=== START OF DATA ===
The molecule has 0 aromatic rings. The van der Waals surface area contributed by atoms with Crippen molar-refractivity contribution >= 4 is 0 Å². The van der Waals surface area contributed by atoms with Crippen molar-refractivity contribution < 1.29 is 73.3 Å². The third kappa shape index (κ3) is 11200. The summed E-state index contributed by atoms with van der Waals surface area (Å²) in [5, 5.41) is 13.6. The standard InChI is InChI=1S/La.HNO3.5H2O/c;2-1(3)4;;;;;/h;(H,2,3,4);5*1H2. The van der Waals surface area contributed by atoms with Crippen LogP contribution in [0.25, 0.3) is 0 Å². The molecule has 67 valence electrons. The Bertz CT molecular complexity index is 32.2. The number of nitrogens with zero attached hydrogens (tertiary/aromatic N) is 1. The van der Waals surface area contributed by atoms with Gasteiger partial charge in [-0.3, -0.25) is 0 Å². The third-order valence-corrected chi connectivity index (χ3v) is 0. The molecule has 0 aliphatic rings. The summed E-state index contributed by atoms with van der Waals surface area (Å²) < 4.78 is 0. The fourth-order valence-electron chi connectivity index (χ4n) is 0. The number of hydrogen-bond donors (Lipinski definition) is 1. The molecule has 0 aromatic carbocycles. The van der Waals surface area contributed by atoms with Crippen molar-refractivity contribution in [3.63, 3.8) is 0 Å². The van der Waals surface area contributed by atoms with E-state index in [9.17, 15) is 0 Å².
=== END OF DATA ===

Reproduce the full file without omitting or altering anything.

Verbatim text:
The molecule has 0 aromatic rings. The van der Waals surface area contributed by atoms with Crippen molar-refractivity contribution >= 4 is 0 Å². The van der Waals surface area contributed by atoms with Crippen molar-refractivity contribution < 1.29 is 73.3 Å². The third kappa shape index (κ3) is 11200. The summed E-state index contributed by atoms with van der Waals surface area (Å²) in [5, 5.41) is 13.6. The standard InChI is InChI=1S/La.HNO3.5H2O/c;2-1(3)4;;;;;/h;(H,2,3,4);5*1H2. The van der Waals surface area contributed by atoms with Crippen LogP contribution in [0.25, 0.3) is 0 Å². The molecule has 67 valence electrons. The Bertz CT molecular complexity index is 32.2. The number of nitrogens with zero attached hydrogens (tertiary/aromatic N) is 1. The van der Waals surface area contributed by atoms with Gasteiger partial charge in [-0.3, -0.25) is 0 Å². The third-order valence-corrected chi connectivity index (χ3v) is 0. The molecule has 0 aliphatic rings. The summed E-state index contributed by atoms with van der Waals surface area (Å²) < 4.78 is 0. The fourth-order valence-electron chi connectivity index (χ4n) is 0. The number of hydrogen-bond donors (Lipinski definition) is 1. The molecule has 0 aromatic carbocycles. The van der Waals surface area contributed by atoms with Crippen molar-refractivity contribution in [3.63, 3.8) is 0 Å². The van der Waals surface area contributed by atoms with E-state index in [9.17, 15) is 0 Å².